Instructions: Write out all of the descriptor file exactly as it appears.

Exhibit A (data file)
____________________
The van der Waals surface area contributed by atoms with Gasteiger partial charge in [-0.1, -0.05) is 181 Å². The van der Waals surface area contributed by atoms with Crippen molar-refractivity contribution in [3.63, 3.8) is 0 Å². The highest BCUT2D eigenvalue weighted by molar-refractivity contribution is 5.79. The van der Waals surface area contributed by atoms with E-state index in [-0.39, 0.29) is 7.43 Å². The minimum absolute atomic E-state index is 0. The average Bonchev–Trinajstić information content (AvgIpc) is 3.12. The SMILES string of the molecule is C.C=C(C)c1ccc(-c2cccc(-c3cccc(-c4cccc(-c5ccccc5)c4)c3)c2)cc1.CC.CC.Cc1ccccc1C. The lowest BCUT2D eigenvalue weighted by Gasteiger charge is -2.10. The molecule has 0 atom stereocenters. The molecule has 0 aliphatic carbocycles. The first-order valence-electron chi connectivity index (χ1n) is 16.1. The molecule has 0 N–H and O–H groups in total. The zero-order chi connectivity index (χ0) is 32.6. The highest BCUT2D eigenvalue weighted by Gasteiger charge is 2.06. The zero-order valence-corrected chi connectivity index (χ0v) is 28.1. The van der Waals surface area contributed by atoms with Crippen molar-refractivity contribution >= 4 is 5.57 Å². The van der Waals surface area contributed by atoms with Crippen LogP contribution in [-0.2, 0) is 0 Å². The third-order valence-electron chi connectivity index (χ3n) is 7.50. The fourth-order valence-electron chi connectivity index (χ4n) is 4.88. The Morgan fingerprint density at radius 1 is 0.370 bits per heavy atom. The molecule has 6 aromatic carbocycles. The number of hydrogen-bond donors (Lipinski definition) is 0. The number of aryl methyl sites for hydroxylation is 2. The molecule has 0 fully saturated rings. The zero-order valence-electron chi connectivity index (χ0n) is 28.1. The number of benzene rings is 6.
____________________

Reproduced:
The van der Waals surface area contributed by atoms with Gasteiger partial charge in [-0.1, -0.05) is 181 Å². The van der Waals surface area contributed by atoms with Crippen molar-refractivity contribution in [3.63, 3.8) is 0 Å². The highest BCUT2D eigenvalue weighted by molar-refractivity contribution is 5.79. The van der Waals surface area contributed by atoms with E-state index in [-0.39, 0.29) is 7.43 Å². The minimum absolute atomic E-state index is 0. The average Bonchev–Trinajstić information content (AvgIpc) is 3.12. The SMILES string of the molecule is C.C=C(C)c1ccc(-c2cccc(-c3cccc(-c4cccc(-c5ccccc5)c4)c3)c2)cc1.CC.CC.Cc1ccccc1C. The lowest BCUT2D eigenvalue weighted by Gasteiger charge is -2.10. The molecule has 0 atom stereocenters. The molecule has 0 aliphatic carbocycles. The first-order valence-electron chi connectivity index (χ1n) is 16.1. The molecule has 0 N–H and O–H groups in total. The zero-order chi connectivity index (χ0) is 32.6. The highest BCUT2D eigenvalue weighted by Gasteiger charge is 2.06. The zero-order valence-corrected chi connectivity index (χ0v) is 28.1. The van der Waals surface area contributed by atoms with Crippen molar-refractivity contribution >= 4 is 5.57 Å². The van der Waals surface area contributed by atoms with Crippen LogP contribution in [-0.2, 0) is 0 Å². The third-order valence-electron chi connectivity index (χ3n) is 7.50. The fourth-order valence-electron chi connectivity index (χ4n) is 4.88. The Morgan fingerprint density at radius 1 is 0.370 bits per heavy atom. The molecule has 6 aromatic carbocycles. The number of hydrogen-bond donors (Lipinski definition) is 0. The number of aryl methyl sites for hydroxylation is 2. The molecule has 0 fully saturated rings. The zero-order valence-electron chi connectivity index (χ0n) is 28.1. The number of benzene rings is 6.